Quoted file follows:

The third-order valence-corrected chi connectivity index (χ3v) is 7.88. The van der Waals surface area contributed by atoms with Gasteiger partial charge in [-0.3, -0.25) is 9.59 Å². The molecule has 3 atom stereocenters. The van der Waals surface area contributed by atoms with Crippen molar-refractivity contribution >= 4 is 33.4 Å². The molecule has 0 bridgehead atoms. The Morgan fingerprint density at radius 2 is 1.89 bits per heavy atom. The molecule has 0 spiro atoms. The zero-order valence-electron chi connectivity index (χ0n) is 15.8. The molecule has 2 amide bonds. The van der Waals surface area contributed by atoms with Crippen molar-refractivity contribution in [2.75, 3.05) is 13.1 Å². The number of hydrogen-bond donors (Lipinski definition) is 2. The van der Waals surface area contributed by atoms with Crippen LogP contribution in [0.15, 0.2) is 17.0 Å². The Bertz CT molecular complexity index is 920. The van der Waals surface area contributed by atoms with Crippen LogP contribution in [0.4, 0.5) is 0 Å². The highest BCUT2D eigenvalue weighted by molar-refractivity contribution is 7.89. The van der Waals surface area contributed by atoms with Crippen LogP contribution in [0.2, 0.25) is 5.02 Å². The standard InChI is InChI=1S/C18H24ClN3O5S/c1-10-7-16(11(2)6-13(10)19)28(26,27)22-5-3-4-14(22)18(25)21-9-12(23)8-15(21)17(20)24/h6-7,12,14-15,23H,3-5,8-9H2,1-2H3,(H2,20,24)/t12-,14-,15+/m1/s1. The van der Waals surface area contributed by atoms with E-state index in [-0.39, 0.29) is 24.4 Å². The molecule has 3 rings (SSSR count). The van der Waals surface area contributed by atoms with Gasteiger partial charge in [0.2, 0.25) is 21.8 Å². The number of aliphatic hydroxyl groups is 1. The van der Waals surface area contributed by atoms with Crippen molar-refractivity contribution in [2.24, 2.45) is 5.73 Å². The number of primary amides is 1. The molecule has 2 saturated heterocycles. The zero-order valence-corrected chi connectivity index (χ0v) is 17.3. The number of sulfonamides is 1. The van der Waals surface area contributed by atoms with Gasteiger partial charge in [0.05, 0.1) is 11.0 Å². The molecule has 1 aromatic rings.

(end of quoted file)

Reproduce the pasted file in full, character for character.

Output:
The third-order valence-corrected chi connectivity index (χ3v) is 7.88. The van der Waals surface area contributed by atoms with Gasteiger partial charge in [-0.3, -0.25) is 9.59 Å². The molecule has 3 atom stereocenters. The van der Waals surface area contributed by atoms with Crippen molar-refractivity contribution >= 4 is 33.4 Å². The molecule has 0 bridgehead atoms. The Morgan fingerprint density at radius 2 is 1.89 bits per heavy atom. The molecule has 0 spiro atoms. The zero-order valence-electron chi connectivity index (χ0n) is 15.8. The molecule has 2 amide bonds. The van der Waals surface area contributed by atoms with Crippen molar-refractivity contribution in [2.75, 3.05) is 13.1 Å². The number of hydrogen-bond donors (Lipinski definition) is 2. The van der Waals surface area contributed by atoms with Crippen LogP contribution in [0.15, 0.2) is 17.0 Å². The Bertz CT molecular complexity index is 920. The van der Waals surface area contributed by atoms with Crippen LogP contribution in [0.4, 0.5) is 0 Å². The highest BCUT2D eigenvalue weighted by molar-refractivity contribution is 7.89. The van der Waals surface area contributed by atoms with Crippen LogP contribution in [0.2, 0.25) is 5.02 Å². The standard InChI is InChI=1S/C18H24ClN3O5S/c1-10-7-16(11(2)6-13(10)19)28(26,27)22-5-3-4-14(22)18(25)21-9-12(23)8-15(21)17(20)24/h6-7,12,14-15,23H,3-5,8-9H2,1-2H3,(H2,20,24)/t12-,14-,15+/m1/s1. The van der Waals surface area contributed by atoms with E-state index in [-0.39, 0.29) is 24.4 Å². The molecule has 3 rings (SSSR count). The van der Waals surface area contributed by atoms with Gasteiger partial charge in [0.2, 0.25) is 21.8 Å². The number of aliphatic hydroxyl groups is 1. The van der Waals surface area contributed by atoms with Crippen molar-refractivity contribution in [2.24, 2.45) is 5.73 Å². The number of primary amides is 1. The molecule has 2 saturated heterocycles. The zero-order valence-corrected chi connectivity index (χ0v) is 17.3. The number of sulfonamides is 1. The van der Waals surface area contributed by atoms with Gasteiger partial charge in [0.05, 0.1) is 11.0 Å². The molecule has 1 aromatic rings.